In Bernhard v. Google, Inc., No. 155597/2020, 2023 WL 2989640 (N.Y. Sup Ct, New York County Apr. 14, 2023), the court, inter alia, denied defendant’s motion to dismiss plaintiff’s sexual harassment claim asserted under the New York City Human Rights Law.
The court summarized the black-letter law as follows:
“Quid pro quo sexual harassment occurs ‘when submission to or rejection of improper or unwelcome sexual conduct by an individual is used as the basis for employment decisions affecting such individual’ ” (Bouveng v NYG Capital LLC, 175 F Supp 3d 280, 311 [SD NY 2016] [citations omitted]). Claims under the NYCHRL must be given “an independent liberal construction” (Williams v New York City Hous. Auth., 61 AD3d 62, 66 [1st Dept 2009]).
Specifically, under the NYCHRL, “the primary issue for a trier of fact … is whether the plaintiff has proven by a preponderance of the evidence that she has been treated less well than other employees because of her gender” (id. at. 78; Garcia v New York City Health & Hosp. Corp., 2016 WL 4097850, * 7 [SD NY July 26, 2016, 15-CV-2119 [DAB]; Friederick v Passfeed, Inc. 2022 WL 992798, * 7 [SD NY Mar. 31, 2022, No. 21-CV-2066 (RA)] [“(a)llegations that a plaintiff was treated less well because of a discriminatory intent is sufficient to establish discrimination under the NYCHRL” [internal quotation marks and citation omitted]; Suri v Grey Global Group, Inc., 164 AD3d 108, 114 [1st Dept 2018] [internal citation omitted] [“in gender discrimination jurisprudence, such as ‘sexual harassment’ and ‘quid pro quo,’ [the court dispensed with this nomenclature] and instead focused on ‘the existence of differential treatment’ in connection with ‘unwanted gender-based conduct’ ”]. However, even under the NYCHRL’s liberal analysis, “the claim will not succeed if the offending actions are no more than petty slights or trivial inconveniences” (Franco v Hyatt Corp., 189 AD3d 569, 570 [1st Dept 2020]; Williams v New York City Hous. Auth., 61 AD3d at 80 [“petty, slight or trivial inconvenience(s)” are not actionable]).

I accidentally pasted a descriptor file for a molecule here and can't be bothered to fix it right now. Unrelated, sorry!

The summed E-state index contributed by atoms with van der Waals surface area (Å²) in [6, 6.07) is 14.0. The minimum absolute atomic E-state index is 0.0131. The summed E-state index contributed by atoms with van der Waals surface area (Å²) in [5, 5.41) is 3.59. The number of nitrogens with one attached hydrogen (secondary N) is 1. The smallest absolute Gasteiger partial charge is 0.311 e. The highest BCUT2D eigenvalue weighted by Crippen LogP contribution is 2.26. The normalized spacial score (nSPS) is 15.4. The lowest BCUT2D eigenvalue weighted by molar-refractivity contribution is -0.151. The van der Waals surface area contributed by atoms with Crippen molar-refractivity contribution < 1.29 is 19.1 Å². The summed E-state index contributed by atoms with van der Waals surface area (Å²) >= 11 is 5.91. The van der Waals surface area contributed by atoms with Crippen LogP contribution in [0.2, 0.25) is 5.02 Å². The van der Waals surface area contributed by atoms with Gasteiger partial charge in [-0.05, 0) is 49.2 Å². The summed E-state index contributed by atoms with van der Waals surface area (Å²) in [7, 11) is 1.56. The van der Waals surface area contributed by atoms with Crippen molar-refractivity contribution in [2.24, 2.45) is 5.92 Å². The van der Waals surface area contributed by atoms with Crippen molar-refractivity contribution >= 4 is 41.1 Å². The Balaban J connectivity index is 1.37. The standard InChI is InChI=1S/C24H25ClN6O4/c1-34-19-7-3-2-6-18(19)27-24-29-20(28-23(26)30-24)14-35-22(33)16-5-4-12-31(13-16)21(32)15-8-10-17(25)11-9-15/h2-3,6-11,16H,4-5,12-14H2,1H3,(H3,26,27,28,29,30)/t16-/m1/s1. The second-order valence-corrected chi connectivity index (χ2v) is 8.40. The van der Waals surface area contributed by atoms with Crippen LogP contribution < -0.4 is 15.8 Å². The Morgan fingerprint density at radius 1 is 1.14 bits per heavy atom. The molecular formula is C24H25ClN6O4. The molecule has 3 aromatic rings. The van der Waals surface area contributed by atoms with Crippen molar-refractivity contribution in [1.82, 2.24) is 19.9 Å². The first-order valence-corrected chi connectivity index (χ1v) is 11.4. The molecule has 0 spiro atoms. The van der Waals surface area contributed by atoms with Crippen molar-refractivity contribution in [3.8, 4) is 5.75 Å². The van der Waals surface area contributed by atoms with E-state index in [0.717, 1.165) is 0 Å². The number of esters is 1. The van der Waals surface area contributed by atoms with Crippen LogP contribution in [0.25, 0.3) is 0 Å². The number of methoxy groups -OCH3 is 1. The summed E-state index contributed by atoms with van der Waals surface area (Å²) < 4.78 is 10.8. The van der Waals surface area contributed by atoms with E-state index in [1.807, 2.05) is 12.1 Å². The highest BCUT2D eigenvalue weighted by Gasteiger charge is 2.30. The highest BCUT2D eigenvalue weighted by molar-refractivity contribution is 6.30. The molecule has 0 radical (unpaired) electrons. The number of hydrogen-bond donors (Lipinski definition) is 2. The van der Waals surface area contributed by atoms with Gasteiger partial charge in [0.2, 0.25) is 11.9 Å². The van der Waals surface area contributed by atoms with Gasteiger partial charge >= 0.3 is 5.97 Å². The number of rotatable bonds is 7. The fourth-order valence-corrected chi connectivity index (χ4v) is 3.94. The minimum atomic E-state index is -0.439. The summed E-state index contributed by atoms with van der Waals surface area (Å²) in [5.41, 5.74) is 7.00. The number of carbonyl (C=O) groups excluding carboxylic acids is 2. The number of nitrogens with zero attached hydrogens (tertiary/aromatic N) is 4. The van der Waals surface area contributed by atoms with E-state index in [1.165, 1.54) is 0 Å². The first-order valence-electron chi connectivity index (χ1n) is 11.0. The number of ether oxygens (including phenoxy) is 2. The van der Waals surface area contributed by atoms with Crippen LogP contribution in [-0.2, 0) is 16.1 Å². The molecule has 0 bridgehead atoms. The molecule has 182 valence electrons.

Applying the law, the court concluded that “[b]y alleging that Katz told plaintiff that he denied her a position with Google because he was attracted to her, plaintiff pled sufficient allegations that plausibly support that she was treated less well because of her gender.”